Bob "Li'l Axle" Stewart was born into the life of hot rodding in 1934. He was the son of Ed and Tilly Stewart, and grew up in San Diego, California. Bob's father Ed, nicknamed Axle, was by training a machinist and heat-treat specialist, but became a committed hot rod builder. In the late 1930s, Ed started caravanning out to Muroc in the Mojave Desert with other San Diego and LA hot rodders to run cars through time traps on the dry lakes. Ed got involved with the Southern California Timing Association, and in 1941 he became a founding member of the San Diego Roadster Club, along with Johnny Vesco, Bozzy Willis, and J. Otto Crocker.
While Bob was in his early teens, his father Ed started up a speed shop called Stewart Speed Automotive in their garage in Suncrest, about 30 miles from San Diego. Ed collaborated with Abe Kobeck at Rogers Auto Carriage to learn how to make 1932 Ford dropped axles by the drop hammer method, which made them tougher than taffy-pulled axles. The modified axle lowered the stance of the desert racers for less wind resistance and faster times and became a signature hot rod part known as the Dago Axle after the locale of San Diego.
During WWII, Ed and his friends were making their runs on the salt flats at El Mirage and Ed raced his 1929 Ford Model A with a V-8 flathead. Then he started building a 1932 Ford highboy with a low-stance Dago axle. In 1945, young Bob, only 11 years old, turned a 98-mph time in the deuce at El Mirage! That same car would become the famous Stewart Roadster in the 1990s, owned by the Stewart family for 63 years.
In the early 1950s, the father-son Stewart speed shop was moved to San Diego. Young Bob became expert at boring, honing, port-and-polish work, and made deliveries of the Dago Axle and other speed parts to Los Angeles. His customers nicknamed him Li’l Axle after his well-known father. Bob was also a member of the San Diego Prowlers car club.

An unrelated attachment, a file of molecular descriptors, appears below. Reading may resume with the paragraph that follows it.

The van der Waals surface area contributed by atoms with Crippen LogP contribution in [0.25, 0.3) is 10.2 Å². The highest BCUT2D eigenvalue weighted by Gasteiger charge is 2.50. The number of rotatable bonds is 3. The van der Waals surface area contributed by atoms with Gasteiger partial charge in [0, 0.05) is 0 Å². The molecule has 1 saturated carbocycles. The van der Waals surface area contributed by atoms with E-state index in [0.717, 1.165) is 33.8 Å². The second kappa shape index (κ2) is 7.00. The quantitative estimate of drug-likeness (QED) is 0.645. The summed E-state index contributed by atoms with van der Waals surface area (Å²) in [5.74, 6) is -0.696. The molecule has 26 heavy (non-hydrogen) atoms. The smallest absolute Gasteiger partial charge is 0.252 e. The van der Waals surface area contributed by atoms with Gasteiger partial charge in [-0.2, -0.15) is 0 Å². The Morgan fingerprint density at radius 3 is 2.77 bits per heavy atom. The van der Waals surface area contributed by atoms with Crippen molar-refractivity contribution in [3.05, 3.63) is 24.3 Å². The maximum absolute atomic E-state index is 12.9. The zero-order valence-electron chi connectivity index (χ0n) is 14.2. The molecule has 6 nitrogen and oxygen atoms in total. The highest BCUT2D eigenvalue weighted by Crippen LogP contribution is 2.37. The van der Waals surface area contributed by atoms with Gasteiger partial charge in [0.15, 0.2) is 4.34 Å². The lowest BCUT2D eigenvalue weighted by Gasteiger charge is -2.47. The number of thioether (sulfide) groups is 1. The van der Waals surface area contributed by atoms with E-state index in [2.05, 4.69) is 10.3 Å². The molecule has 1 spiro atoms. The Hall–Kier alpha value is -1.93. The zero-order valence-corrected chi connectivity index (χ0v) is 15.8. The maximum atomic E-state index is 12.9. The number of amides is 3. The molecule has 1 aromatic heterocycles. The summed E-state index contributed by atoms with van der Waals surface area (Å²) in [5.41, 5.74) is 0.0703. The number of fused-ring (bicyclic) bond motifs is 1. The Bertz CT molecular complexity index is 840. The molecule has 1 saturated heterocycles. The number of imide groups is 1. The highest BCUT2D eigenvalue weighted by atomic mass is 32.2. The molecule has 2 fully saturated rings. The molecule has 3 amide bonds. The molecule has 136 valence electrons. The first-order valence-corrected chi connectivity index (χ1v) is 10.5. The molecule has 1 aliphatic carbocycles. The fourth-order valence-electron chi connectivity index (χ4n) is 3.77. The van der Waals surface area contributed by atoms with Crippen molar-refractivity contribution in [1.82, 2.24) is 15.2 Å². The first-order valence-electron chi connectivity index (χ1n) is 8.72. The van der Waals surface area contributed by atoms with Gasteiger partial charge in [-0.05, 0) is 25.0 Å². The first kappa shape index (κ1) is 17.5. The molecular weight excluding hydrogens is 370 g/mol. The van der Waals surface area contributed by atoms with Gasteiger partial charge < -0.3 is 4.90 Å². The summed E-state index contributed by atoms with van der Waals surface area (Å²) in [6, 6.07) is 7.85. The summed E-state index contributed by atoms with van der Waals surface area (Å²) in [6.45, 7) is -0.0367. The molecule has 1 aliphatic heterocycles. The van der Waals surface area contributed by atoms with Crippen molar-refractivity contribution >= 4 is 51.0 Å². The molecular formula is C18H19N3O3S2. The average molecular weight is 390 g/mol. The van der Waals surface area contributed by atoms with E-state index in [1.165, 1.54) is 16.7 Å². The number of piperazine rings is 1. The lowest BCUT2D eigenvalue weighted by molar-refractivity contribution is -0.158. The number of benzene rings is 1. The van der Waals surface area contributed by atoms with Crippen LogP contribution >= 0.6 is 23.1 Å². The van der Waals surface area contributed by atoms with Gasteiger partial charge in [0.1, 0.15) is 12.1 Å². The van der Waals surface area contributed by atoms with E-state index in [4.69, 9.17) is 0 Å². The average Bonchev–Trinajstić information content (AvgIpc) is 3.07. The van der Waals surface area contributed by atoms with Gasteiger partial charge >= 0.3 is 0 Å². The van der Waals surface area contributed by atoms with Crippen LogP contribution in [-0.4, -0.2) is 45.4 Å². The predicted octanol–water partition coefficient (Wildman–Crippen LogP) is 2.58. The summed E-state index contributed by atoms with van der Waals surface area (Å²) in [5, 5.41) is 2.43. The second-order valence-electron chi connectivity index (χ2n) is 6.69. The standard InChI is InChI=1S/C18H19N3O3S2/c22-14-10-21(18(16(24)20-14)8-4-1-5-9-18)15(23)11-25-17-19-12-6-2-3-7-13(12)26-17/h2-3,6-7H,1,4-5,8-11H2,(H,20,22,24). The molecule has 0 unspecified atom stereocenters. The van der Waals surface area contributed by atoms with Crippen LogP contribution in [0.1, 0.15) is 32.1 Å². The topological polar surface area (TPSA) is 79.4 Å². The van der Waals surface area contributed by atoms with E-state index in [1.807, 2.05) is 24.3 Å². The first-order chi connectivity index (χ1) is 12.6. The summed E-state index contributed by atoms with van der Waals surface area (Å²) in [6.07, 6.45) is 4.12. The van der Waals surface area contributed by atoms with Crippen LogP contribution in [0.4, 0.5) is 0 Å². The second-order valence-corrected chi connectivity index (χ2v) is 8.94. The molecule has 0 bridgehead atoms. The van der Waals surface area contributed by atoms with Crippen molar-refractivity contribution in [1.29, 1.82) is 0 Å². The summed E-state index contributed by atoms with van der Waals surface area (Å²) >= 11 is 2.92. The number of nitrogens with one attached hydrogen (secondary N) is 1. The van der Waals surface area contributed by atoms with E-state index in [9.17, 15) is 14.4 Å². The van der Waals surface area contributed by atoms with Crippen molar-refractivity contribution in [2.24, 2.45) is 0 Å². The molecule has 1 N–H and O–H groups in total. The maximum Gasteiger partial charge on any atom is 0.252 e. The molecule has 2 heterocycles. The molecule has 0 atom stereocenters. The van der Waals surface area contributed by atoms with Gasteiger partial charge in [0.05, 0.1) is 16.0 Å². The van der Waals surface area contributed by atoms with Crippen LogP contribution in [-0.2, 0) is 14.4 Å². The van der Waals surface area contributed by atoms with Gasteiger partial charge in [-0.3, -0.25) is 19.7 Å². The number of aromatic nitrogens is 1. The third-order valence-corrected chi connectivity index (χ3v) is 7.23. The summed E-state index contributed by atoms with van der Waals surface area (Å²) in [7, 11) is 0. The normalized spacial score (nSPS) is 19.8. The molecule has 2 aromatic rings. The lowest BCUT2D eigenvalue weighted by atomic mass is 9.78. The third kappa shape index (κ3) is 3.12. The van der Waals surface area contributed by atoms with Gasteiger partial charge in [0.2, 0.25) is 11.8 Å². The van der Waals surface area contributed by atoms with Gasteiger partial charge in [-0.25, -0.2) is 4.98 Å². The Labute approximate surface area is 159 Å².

Bob Li’l Axle has three kids: Cindy Lou, Bob Jr., and Ed. Bob Jr. is a hot rodder too and he and his dad finished the Stewart Roadster in 1989. Bob’s life history and the car were featured in American Rodder Magazine October 1997. The Stewart Roadster was sold in 2006 to a private museum in South San Francisco where it is in good company with 17 Dearborn cars and some Barris customs.
Bob lived in Grants Pass, Oregon, with his smart and energetic wife Kathi, his number one supporter. Their house and garage was like a mini hot rod museum. Their prized hot rod, a collaborative project with son Bob Jr., is a 1950 Mercury. Bob passed away in June of 2019.
Bob Stewart's Cars
Bob Stewart's 1932 Ford Victoria
Bob Stewart's 1940 Ford Pickup
Bob Stewart's 1941 Mercury
Bob Stewart's 1950 Mercury
Did you enjoy this article?
Kustomrama is an encyclopedia dedicated to preserve, share and protect traditional hot rod and custom car history from all over the world.
- Help us keep history alive. For as little as 2.99 USD a month you can become a monthly supporter. Click here to learn more.
- Subscribe to our free newsletter and receive regular updates and stories from Kustomrama.
- Do you know someone who would enjoy this article? Click here to forward it.
Can you help us make this article better?
Please get in touch with us at firstname.lastname@example.org if you have additional information or photos to share about Bob Stewart.
This article was made possible by:
SunTec Auto Glass - Auto Glass Services on Vintage and Classic Cars
Finding a replacement windshield, back or side glass can be a difficult task when restoring your vintage or custom classic car. It doesn't have to be though now with auto glass specialist companies like www.suntecautoglass.com. They can source OEM or OEM-equivalent glass for older makes/models; which will ensure a proper fit every time. Check them out for more details!
Do you want to see your company here? Click here for more info about how you can advertise your business on Kustomrama.